Copper Lifetime Art Forms, Completely Handcrafted in Louisiana
When Andrew Bevolo, Sr., a skilled metalworker for historic manufacturing companies like Ford, Sikorsky and Higgins, decided to open his own business in 1945. he hired his crew from Higgins and began repairing things. At the time, many street lights were irreparable due to brittle soldered joints and gas flames melting the solder. With his artistic craftsmanship, he and renowned architect A. Hays Town developed a technique using copper rivets to create an icon known today as the original French Quarter Lamp. Made locally in Orleans, Jefferson and St. Tammany parishes, the fixtures have unique serial numbers to authenticate their origin and creation dates.
Drew Bevolo is the current, third-generation owner of Bevolo Gas and Electric Lights. Handcrafting historically accurate and beautifully artistic pieces of lighting, he developed a passion for the art form. Seventy years after that first lantern, Bevolo lighting continues to cast a romantic glow in the French Quarter of New Orleans and beyond.
“After a successful stockbroker career in Baton Rouge, I came down to New Orleans to help my uncle Jimmy, the second-generation owner, with the family business,” says Bevolo. “The company was in a state of transition as most of the old world artisans were becoming hard to find in an increasingly high-tech world.”
To invigorate the business, he worked hard and learned hands-on. “My uncle brought me on at $100 a week,” he recalls, “insisting I start at the bottom. I did everything from welding to delivery. He was hard on me and that was my greatest gift.”
Bevolo slowly took over and expanded. “Because my uncle taught me coppersmithing, I can talk to my employees about any and all aspects of the process. I look at every light I see and study it. As the company grew, I grew with it,” he recalls.
John Greco, Creative Director of Bevolo Gas and Electric Lights, states that copper was first used for its aesthetic qualities and for its ability to withstand the elements.
“Our distributors supply only American mined copper,” he reveals. “Parts are cut from sheet copper using templates. We have a foot shear, a notching machine and hand snips that are all manually operated tools typically used in a metal shop. Rivets are all copper and done by hand to ensure longevity. We age our copper to have a natural oxidation that would take about 15 years to achieve otherwise. We are simply speeding up that process a bit to provide an aged and even finish.”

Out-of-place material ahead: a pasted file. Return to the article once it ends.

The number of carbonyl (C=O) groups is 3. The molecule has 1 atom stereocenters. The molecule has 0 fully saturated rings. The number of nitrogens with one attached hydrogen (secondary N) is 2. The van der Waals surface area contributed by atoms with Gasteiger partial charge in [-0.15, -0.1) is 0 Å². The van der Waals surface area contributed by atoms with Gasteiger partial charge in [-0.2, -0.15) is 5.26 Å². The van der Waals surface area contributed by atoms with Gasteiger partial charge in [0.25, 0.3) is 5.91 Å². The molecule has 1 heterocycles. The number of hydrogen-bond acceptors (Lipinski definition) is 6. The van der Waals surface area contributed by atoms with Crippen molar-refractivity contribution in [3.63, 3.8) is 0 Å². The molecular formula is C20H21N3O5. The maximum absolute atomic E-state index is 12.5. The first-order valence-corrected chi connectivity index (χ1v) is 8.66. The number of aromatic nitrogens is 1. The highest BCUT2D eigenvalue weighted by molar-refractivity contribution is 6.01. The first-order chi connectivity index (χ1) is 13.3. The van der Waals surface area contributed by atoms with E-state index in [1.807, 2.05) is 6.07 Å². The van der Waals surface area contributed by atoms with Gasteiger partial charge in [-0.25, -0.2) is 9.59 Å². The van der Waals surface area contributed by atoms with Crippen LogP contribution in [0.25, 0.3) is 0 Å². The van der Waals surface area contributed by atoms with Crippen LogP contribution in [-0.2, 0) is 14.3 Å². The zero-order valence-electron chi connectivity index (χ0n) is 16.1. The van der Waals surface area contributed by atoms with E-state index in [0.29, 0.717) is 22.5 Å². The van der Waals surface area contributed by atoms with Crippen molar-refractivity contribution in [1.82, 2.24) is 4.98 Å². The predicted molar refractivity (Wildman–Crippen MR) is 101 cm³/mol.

It takes two days to produce a single fixture from cutting the copper smaller and smaller into patterns by hand, breaking into angles that become folds, bending, rolling, putting rivets into drill holes then hammering.
Gas lights, lanterns (both indoor and outdoor) come in a huge variety of sizes, styles, brackets, chains, posts and can be customized to any decor. They are available as electric, propane or natural gas. There are copper pendant lights, conicals, bullet mid-century moderns on pulley cords or with hanging stems. Bracket styles include mustache (some circular), Cafe du Monde, cradle, corner, half and whole Rodin, among others.
The high-quality copper has a 300 year lifetime expectancy. Bevolo produces the most energy-efficient lifetime burners in the world, a patent pending gas tip that prevents excessive gas flow or unsafe flame height, plus aviation-technological hand rivets for strength. They are the largest manufacturer of hand crafted open-flame copper lanterns in the world, sell to all 50 states and 28 foreign countries. Their lanterns grace landmarks like Cabildo, Jackson Square, Brennan’s and Maspero’s. They donate to fundraisers and special events. They even make a copper ornament that looks like a French Quarter light fixture.
Also in this Issue:
- Ringing in the New Year with Copper
- Brass Adds Warmth to Contemporary Judaica Art
- Copper’s Part in Star-Lite Stained Glass
- Copper Lifetime Art Forms, Completely Handcrafted in Louisiana
- Liz Glynn’s The Myth of Singularity, Bronze Exhibit on View at LACMA